Lecture notes – Class 3

Download Lecture Notes – Class 3 in Adobe Acrobat (.pdf)

Notes from guest speaker, Gary Andres,
Vice Chairman of Public Policy and Research at Dutko Worldwide

  • The lobbying business has a bad name because of the way the press covers the job; that is a bad rap.
  • Lobbying is merely a form of First Amendment expression; most individuals are represented by one or more lobbying organization (trade associations, AARP, and others).
  • When corporations share lobbyists, just working “one side of the aisle” is a mistake; the client benefits from this approach.
  • The best lobbying campaigns are the ones that follow the model of political campaigns; this includes a strategy for advertising as well as earned media; a good lobbying campaign is based on research (test message before selling message).
  • Washington, DC is a place with a 24-hour news cycle; a place with a wealth of information but a poverty of attention. That is where a variety of tools come in to use.
  • The focus on access, to the exclusion of other facets, can be a mistake many corporation make.? The media gives this area too much attention.? When you are thinking of hiring, look at a broader array of tools.? Keep the campaign mentality; loosing focus contributes to failure.
  • He wrote the book to capture the changes in the lobbying industry. The previously written materials were off the mark. One has to get beyond the influence image of lobbying to understand.
  • The “real lobbying world” is not uni-dimensional. Lobbying does not drive the process; it is just part of the process.
  • How to count lobbyist is not precise; some lobbying activities requires registration; other activities do not require registration.
  • Structural complexity – lobbying is more than meeting a Senator for dinner and getting him or her to say yes before desert.? Getting a Member to say yes is very complex today.
  • What lobbyist “do” needs a more complete look – it includes information gathering of many other areas.? A lot of the work is more in the area of information gathering sphere.
  • Reverse lobbying is also part of the landscape today; much of what happens includes lawmakers asking for interest group support.? Think of lobbying as a way to support legislative activities that is not available otherwise.
  • As long as government continues to grow and be complex to shape the economy and environment, there is going to be a growing need and demand for lobbyist.? When government shrinks (if ever) then lobbying will contract.
  • Political Action Committees (PACs) are something the government created through unintended consequences; in the 1970s, there were reforms to limit contributions from certain groups, stop reimbursements of certain contributions, and other limits; PACs were a vehicle to legally collect money and make contributions.


Lecture covering topics of this week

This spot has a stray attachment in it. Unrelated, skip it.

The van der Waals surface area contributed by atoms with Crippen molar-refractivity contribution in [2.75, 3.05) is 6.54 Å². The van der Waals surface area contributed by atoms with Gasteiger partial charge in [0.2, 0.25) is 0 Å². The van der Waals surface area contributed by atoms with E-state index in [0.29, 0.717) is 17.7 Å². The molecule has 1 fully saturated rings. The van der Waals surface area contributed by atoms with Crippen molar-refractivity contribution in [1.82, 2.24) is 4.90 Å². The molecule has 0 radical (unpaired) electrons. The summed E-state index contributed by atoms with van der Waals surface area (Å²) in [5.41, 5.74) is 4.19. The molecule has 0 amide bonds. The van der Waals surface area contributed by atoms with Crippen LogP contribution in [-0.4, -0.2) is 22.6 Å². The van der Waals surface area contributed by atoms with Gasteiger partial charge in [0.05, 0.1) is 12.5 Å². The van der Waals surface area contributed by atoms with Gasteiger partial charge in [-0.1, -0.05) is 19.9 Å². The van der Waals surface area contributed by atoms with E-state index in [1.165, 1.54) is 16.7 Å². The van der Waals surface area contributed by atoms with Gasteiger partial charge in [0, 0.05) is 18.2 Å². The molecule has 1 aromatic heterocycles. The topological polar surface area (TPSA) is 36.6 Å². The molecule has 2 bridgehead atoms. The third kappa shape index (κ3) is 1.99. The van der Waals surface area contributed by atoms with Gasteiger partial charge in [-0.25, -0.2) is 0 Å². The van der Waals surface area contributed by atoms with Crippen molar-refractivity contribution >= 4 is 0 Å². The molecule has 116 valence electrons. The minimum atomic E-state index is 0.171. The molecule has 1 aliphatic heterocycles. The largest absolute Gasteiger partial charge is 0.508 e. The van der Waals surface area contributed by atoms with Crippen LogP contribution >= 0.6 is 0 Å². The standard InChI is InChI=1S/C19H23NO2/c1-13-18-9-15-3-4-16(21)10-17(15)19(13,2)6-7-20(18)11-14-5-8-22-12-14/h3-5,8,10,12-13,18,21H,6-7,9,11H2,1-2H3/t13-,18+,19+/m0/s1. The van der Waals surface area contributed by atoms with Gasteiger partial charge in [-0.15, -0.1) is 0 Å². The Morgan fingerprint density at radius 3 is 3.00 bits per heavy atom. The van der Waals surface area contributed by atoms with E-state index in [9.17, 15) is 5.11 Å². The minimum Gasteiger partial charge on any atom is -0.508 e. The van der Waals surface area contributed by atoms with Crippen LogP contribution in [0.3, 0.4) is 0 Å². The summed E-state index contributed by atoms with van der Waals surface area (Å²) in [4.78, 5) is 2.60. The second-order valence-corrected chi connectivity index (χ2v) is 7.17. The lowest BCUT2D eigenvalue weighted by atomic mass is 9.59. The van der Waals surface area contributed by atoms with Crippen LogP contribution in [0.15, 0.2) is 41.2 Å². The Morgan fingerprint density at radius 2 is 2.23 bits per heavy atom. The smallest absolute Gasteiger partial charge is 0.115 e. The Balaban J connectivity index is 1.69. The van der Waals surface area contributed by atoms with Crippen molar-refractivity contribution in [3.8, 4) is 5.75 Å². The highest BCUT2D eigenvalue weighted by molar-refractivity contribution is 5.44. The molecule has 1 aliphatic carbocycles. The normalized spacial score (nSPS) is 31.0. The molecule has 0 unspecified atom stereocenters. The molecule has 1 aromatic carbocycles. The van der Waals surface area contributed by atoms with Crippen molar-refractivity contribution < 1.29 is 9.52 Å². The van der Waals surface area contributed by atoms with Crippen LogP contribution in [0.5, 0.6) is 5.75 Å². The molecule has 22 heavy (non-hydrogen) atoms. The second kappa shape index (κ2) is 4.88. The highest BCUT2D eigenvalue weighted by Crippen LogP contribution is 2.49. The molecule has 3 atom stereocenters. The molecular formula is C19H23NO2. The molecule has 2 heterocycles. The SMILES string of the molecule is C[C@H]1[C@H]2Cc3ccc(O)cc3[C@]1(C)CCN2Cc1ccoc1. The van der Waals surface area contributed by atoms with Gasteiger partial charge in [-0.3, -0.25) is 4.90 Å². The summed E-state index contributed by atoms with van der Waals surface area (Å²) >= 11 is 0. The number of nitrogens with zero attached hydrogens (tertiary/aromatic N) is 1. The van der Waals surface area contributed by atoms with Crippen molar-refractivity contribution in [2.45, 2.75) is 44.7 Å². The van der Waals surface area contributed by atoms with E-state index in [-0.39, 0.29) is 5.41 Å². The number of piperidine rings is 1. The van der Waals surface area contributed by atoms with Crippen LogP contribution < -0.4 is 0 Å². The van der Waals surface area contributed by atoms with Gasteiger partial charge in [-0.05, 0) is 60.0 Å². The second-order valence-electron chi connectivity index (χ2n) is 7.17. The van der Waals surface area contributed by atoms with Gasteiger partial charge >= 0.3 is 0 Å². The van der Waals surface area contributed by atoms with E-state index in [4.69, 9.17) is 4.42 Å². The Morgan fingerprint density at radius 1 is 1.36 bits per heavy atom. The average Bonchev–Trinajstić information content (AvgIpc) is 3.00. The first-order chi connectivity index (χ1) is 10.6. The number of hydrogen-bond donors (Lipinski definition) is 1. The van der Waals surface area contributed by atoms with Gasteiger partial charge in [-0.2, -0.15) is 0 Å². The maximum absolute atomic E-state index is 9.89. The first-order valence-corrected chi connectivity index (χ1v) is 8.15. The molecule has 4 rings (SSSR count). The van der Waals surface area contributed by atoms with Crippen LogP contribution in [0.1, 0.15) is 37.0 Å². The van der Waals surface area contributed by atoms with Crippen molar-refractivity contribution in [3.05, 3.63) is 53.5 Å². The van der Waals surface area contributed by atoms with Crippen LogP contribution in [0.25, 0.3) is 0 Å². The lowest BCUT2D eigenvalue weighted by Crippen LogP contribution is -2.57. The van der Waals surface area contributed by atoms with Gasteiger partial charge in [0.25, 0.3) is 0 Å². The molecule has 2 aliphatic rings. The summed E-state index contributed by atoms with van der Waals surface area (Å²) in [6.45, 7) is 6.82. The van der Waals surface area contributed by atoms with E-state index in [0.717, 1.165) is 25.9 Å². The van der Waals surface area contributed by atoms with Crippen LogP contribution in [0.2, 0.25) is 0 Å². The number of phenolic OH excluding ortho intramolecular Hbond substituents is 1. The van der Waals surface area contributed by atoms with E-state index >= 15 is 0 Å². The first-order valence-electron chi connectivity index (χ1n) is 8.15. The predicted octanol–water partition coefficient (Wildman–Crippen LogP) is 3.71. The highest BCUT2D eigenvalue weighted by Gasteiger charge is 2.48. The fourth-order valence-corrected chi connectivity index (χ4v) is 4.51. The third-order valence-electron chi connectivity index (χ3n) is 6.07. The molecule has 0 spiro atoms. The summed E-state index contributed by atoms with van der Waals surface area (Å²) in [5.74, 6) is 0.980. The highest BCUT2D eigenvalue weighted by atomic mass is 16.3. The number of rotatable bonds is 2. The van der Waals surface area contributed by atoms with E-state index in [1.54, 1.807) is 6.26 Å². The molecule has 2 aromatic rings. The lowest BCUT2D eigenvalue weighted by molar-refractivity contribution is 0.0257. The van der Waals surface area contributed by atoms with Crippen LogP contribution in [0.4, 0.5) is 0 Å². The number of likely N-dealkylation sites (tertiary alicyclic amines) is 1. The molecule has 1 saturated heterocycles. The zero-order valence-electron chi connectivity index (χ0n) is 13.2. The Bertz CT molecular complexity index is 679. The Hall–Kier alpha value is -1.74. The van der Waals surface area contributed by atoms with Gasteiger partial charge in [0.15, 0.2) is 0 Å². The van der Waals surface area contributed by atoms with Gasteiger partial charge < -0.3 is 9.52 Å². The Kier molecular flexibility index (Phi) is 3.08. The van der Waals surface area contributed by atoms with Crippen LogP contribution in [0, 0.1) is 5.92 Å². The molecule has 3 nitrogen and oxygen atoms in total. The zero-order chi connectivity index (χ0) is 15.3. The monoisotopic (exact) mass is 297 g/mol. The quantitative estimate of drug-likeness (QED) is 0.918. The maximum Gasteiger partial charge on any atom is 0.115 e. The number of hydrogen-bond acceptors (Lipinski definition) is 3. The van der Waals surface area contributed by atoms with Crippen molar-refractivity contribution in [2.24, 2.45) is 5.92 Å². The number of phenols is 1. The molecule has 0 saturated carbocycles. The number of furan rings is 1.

• Lobbying is the second oldest profession
  • “Even as the lobbying industry has changed dramatically in structure, style, and substantive methods since the 1970s, its public perceptions have not.” Andres page 26
  • Why the perceptions endure: misunderstanding, press characterizations, political/campaign characterizations.? Andres page 27
  • “The anti-pluralist school of thought has advanced the idea that private interests always trump the public interest, and that lobbyists usually win at the expense of ordinary citizens.” Andres page 29
  • “Working with a group representing an entire industry made it much easier for government policymakers to reach a collection of companies in key industries such as raw materials, natural resources, or transportation.? This is a familiar theme through the history of lobbying – government growth produces more interest group activity.”? Andres page 31
  • Technical solutions can be advanced with industry input. Andres page 36-39
  • “The dirty little secret about high priced Washington lobbyists is ? they lose a lot.”? Andres page 41
  • Know the legislative process ? opportunities for success – committee structure, chain of command, parliamentary procedures, etc.?(Chapter 4 – Andres)
  • “Few would consider a full-time policy analyst churning out issue briefs about energy markets, or a researcher focusing on the best way to cover the uninsured, a part of the lobbying world.”? Andres page 67
  • Focus on the changes in the legislative and executive branches of government outlined on page 67 of Andres.
  • Focus on the consequences of these transformations on lobbying and interest groups outlined on page 68 of Andres.
    • Proliferation of Subcommittees
    • Growth of Staff
    • The dramatic change in lobbying and politics; action and counteraction were constant.?
    • Orthodox versus unorthodox law making
    • Decay of the seniority system as the basis of power
    • Austin 1985 and today
  • Note the 2003 Session of the Texas Legislature and the actions relating to redistricting as covered in pages 97 and 96 in Keith and Haag.
  • Understand the basic landscape of the Texas Legislative Branch of Government (pages 102 – 133).
    • Cooperative versus competitive environment: those that trash others versus building teams
    • Which has more power, the politician or the lobbyist?

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